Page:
If you make health claims, better justify them or FDA gets involved

*FDA has not improved vitamins or cosmetics


Changing social and cultural environment:

Role of women

More people live in urban areas


Difference between GDP and GNI

GDP - total market value of all goods and services provided in a country's economy in a year by both residents and nonresidents of that country

GNI - Does not include income earned by foreigners who own resources 


Population trends by region

Greatest growth: western states like Nevada, arizona, idaho, and utah, sun belt

Texas, georgia, north carolina and virgina arre also growing rapidly

Senior Citizen group is increasing quickly


What are three key criteria to be used when determining which opportunities to pursue?

Growth potential

competitive superiority

Fit with company resources


4 components of a product market

What: Product type (type of good and type of service)

To meet what: Customer (user) needs

For whom: Customer types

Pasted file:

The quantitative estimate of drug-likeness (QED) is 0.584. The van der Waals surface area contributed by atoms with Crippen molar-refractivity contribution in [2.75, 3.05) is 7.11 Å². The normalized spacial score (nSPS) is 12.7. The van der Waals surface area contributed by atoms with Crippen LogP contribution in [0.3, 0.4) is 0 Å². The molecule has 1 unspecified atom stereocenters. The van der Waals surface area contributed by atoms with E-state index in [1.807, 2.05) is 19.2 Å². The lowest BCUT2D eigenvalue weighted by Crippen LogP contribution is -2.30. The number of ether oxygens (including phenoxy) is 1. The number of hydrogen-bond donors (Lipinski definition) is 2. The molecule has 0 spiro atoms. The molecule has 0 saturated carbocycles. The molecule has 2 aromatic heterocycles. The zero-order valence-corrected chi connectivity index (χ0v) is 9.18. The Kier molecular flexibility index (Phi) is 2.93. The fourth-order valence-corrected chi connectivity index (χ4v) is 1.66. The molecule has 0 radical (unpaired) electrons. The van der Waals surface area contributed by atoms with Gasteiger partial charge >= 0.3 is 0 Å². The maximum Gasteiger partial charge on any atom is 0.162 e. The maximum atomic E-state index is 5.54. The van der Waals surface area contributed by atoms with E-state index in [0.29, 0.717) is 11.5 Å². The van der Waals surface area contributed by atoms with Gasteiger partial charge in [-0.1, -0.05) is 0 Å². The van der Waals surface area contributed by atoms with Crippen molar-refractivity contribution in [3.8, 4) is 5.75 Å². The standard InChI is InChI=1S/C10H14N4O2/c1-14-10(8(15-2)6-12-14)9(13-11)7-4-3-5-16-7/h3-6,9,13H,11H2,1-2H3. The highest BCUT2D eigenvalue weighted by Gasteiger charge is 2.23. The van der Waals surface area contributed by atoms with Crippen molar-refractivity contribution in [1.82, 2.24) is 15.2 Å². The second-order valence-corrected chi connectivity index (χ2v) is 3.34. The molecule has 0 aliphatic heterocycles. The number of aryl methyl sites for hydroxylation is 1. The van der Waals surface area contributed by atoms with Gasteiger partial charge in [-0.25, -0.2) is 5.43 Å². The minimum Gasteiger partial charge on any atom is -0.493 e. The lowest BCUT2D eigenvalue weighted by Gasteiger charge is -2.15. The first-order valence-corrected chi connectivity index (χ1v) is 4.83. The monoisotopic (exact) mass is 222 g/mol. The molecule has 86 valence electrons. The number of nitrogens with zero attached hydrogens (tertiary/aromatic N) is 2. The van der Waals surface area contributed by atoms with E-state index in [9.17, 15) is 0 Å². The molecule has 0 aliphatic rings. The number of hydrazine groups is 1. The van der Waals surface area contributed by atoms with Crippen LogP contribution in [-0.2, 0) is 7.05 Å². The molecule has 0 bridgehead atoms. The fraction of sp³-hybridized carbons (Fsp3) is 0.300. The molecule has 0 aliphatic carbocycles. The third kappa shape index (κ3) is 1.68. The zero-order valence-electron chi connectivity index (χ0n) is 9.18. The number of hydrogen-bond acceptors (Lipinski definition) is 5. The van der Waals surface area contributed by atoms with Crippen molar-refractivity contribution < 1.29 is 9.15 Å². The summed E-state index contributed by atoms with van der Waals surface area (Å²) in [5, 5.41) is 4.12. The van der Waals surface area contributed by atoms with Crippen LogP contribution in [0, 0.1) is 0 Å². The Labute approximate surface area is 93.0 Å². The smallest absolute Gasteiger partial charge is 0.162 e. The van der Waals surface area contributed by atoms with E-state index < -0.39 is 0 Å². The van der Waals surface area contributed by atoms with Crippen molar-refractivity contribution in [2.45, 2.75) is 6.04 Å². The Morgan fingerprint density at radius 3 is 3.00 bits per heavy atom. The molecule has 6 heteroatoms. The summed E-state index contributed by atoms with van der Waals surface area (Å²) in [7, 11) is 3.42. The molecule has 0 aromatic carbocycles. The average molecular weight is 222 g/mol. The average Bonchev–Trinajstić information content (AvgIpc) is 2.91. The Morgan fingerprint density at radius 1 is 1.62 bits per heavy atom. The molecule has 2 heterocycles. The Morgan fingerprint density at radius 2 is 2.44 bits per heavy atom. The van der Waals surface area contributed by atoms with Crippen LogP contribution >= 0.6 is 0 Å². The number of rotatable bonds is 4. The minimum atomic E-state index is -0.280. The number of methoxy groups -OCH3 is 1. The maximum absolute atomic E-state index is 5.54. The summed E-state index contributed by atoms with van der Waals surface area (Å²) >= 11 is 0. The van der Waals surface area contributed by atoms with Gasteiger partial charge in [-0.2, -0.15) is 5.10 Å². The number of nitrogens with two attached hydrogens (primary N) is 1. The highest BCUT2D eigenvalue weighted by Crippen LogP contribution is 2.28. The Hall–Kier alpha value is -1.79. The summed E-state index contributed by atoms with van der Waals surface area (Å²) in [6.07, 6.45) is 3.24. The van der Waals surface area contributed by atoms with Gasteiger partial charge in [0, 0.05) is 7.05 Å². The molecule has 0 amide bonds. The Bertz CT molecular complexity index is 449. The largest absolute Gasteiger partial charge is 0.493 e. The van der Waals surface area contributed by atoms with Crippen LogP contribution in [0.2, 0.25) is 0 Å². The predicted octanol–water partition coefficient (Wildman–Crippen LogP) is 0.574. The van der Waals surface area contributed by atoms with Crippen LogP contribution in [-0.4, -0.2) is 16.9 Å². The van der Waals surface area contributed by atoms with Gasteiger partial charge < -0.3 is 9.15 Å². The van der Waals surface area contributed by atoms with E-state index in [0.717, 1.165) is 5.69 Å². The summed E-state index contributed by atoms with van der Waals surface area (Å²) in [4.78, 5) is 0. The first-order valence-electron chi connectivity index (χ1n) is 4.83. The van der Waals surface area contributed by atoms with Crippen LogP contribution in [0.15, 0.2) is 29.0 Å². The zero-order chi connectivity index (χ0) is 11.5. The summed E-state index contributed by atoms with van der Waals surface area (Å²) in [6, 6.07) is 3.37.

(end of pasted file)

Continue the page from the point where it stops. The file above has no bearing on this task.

Where: Geographic area


How does a product market different from a generic market?

Generic market - a market with broadly similar needs - and sellers offering various, often diverse, ways of satsifying those needs

Product market - a market with very similar needs and sellers offering various close substitute ways of satisfying those needs



Marketing-oriented managers think of segmenting as an aggregating process - clustering people with similar needs into a "market segment"

market segment - a relatively homogeneous group of customers who will respond to a marketing mix in a similar way


4 key features of a good segment:

1. Homogeneous (similar) within - the customers in a market segment should be as similar as possible with respect to their likely responses to marketing mix variables and their segmenting dimensions

2. Heterogeneous (different) between - the customers in different segments should be as different as possible with respect to their likely responses to marketing mix variables and their segmenting dimensions

3. Substantial - the segment should be big enough to be profitable

4. Operational - the segmenting dimensions should be useful for identifying customers and deciding on marketing mix variables


3 key market oriented strategies with respect to segmentation:

1. single target market approach - segmenting the market and picking one of the homogeneous segments as the firm's target market